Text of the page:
One of the more difficult sets of issues in both offline and online worlds involves identity: how do I know who you are? how do you tell me who you are? who are you willing to be when you're dealing with me? and so forth.
As Canadians know at the moment, proof of citizens' identity has become a critical matter in our dealings with the United States. Must we have, are we prepared to submit, fingerprints, or iris scans in order to travel across the border? And then there is the near regression to absurdity of identity itself: identity with what? A passport depends upon a birth certificate which depends upon a declaration by another person, who in turn is identified with a driver's licence perhaps…
It may be that one of the reasons the internet has proven to be so popular is that it seems to offer a chance to be reborn as someone new — or many different people, depending — or no one at all. I only need an ID I create and a password I choose to gain access to most places online. But this near anonymity (is there a word "polynymity"?) won't last. For a whole bunch of reasons, the matter of who you are will be straitened fairly soon, I'd guess, certainly where anything of substance is at stake.
Commerce is one of those circumstances. And confidentiality of data is another. Lawyers deal in both areas all of the time, logging on to this database and that, sending data to this court and that (if not now then very soon). Identity is a two-sided problem, of course: there is the vendor's wish for as much information about you as possible (age group, gender, occupation… Visa number); and then there is your frustration at having 16 passwords to remember or your constant worry that foolishly you have only one password for everything.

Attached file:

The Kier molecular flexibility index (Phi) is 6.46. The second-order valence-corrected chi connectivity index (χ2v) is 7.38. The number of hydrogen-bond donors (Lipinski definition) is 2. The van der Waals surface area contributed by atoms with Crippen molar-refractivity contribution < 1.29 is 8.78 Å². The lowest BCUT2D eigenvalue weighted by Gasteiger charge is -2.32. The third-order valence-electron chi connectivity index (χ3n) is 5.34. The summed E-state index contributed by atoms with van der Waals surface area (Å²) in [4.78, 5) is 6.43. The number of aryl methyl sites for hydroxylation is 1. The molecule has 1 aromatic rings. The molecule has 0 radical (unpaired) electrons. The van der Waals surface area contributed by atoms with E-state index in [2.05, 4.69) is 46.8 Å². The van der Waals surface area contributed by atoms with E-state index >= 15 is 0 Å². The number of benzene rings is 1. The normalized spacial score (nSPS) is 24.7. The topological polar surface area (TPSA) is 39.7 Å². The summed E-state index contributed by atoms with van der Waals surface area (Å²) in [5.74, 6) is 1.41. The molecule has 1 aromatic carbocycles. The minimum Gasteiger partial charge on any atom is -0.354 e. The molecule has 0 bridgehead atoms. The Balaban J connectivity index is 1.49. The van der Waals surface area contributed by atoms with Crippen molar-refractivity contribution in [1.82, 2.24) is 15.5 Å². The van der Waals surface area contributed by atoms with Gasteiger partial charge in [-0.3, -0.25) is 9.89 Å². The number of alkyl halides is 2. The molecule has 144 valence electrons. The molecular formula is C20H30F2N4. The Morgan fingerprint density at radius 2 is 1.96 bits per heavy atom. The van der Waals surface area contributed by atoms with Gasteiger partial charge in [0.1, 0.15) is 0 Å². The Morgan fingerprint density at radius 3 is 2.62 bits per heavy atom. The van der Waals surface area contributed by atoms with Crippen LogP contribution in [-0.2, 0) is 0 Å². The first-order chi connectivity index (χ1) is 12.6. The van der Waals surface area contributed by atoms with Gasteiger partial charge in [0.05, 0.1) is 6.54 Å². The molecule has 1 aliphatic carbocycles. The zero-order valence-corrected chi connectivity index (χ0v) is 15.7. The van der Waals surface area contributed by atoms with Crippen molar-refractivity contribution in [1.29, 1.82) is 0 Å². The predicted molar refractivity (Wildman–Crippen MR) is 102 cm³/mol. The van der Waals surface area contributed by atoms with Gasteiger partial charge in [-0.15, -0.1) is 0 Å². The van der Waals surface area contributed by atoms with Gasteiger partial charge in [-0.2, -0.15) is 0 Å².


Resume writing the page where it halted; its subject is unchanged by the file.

Identity 2.0 and federated identity are buzz terms for current attempts to solve both sides of the issue to the satisfaction of the user. It may be that you'll have a databank account with all of your important information in it and from which you can draw portions as you see fit, all wrapped in credentials that your correspondent will feel comfortable accepting. However it happens, though, it does seem to be something that lawyers should pay attention to and should participate in the construction of.
For a truly entertaining introduction to aspects of Identity 2.0, you might take a look at the video of a presentation by Dick Hardt, of Sxip Identity located in Vancouver. (Simply excellent use of presentation software, by the way.) On a broader front, take a look at another Canadian's site, Kim Cameron's Identity Weblog